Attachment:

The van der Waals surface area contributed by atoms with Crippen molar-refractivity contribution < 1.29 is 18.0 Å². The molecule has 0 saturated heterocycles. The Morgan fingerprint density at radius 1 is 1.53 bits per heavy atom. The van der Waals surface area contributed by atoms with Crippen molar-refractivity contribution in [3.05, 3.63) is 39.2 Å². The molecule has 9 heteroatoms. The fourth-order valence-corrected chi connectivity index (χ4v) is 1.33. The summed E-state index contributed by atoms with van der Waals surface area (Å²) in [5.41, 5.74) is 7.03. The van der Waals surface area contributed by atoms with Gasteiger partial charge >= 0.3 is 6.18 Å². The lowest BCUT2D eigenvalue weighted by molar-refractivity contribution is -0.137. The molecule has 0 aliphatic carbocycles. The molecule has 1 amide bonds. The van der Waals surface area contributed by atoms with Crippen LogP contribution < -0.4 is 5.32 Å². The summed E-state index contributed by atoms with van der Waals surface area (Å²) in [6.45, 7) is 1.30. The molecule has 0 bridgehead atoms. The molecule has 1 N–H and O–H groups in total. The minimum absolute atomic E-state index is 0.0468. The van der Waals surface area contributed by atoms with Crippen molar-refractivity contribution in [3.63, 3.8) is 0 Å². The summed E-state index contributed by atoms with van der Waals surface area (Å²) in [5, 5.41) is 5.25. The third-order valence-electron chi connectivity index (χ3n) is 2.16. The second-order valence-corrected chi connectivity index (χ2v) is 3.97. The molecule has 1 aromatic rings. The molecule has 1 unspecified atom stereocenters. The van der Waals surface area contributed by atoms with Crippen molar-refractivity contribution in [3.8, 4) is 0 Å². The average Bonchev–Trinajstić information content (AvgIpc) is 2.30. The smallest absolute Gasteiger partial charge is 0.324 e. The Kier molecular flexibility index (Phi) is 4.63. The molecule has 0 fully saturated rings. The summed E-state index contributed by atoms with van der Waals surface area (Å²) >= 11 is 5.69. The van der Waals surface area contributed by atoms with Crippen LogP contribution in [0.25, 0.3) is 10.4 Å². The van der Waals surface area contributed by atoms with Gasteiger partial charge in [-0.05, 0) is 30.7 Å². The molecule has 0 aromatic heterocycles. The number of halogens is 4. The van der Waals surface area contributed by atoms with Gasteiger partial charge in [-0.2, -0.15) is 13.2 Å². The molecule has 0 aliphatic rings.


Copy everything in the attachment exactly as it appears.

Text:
The van der Waals surface area contributed by atoms with Crippen molar-refractivity contribution < 1.29 is 18.0 Å². The molecule has 0 saturated heterocycles. The Morgan fingerprint density at radius 1 is 1.53 bits per heavy atom. The van der Waals surface area contributed by atoms with Crippen molar-refractivity contribution in [3.05, 3.63) is 39.2 Å². The molecule has 9 heteroatoms. The fourth-order valence-corrected chi connectivity index (χ4v) is 1.33. The summed E-state index contributed by atoms with van der Waals surface area (Å²) in [5.41, 5.74) is 7.03. The van der Waals surface area contributed by atoms with Gasteiger partial charge >= 0.3 is 6.18 Å². The lowest BCUT2D eigenvalue weighted by molar-refractivity contribution is -0.137. The molecule has 0 aliphatic carbocycles. The molecule has 1 amide bonds. The van der Waals surface area contributed by atoms with Crippen LogP contribution < -0.4 is 5.32 Å². The summed E-state index contributed by atoms with van der Waals surface area (Å²) in [6.45, 7) is 1.30. The molecule has 0 bridgehead atoms. The molecule has 1 N–H and O–H groups in total. The minimum absolute atomic E-state index is 0.0468. The van der Waals surface area contributed by atoms with Crippen molar-refractivity contribution in [3.63, 3.8) is 0 Å². The summed E-state index contributed by atoms with van der Waals surface area (Å²) in [5, 5.41) is 5.25. The third-order valence-electron chi connectivity index (χ3n) is 2.16. The second-order valence-corrected chi connectivity index (χ2v) is 3.97. The molecule has 1 aromatic rings. The molecule has 1 unspecified atom stereocenters. The van der Waals surface area contributed by atoms with Crippen molar-refractivity contribution in [3.8, 4) is 0 Å². The average Bonchev–Trinajstić information content (AvgIpc) is 2.30. The smallest absolute Gasteiger partial charge is 0.324 e. The Kier molecular flexibility index (Phi) is 4.63. The molecule has 0 fully saturated rings. The summed E-state index contributed by atoms with van der Waals surface area (Å²) >= 11 is 5.69. The van der Waals surface area contributed by atoms with Crippen LogP contribution in [0.25, 0.3) is 10.4 Å². The van der Waals surface area contributed by atoms with Gasteiger partial charge in [-0.05, 0) is 30.7 Å². The molecule has 0 aromatic heterocycles. The number of halogens is 4. The van der Waals surface area contributed by atoms with Gasteiger partial charge in [-0.2, -0.15) is 13.2 Å². The molecule has 0 aliphatic rings.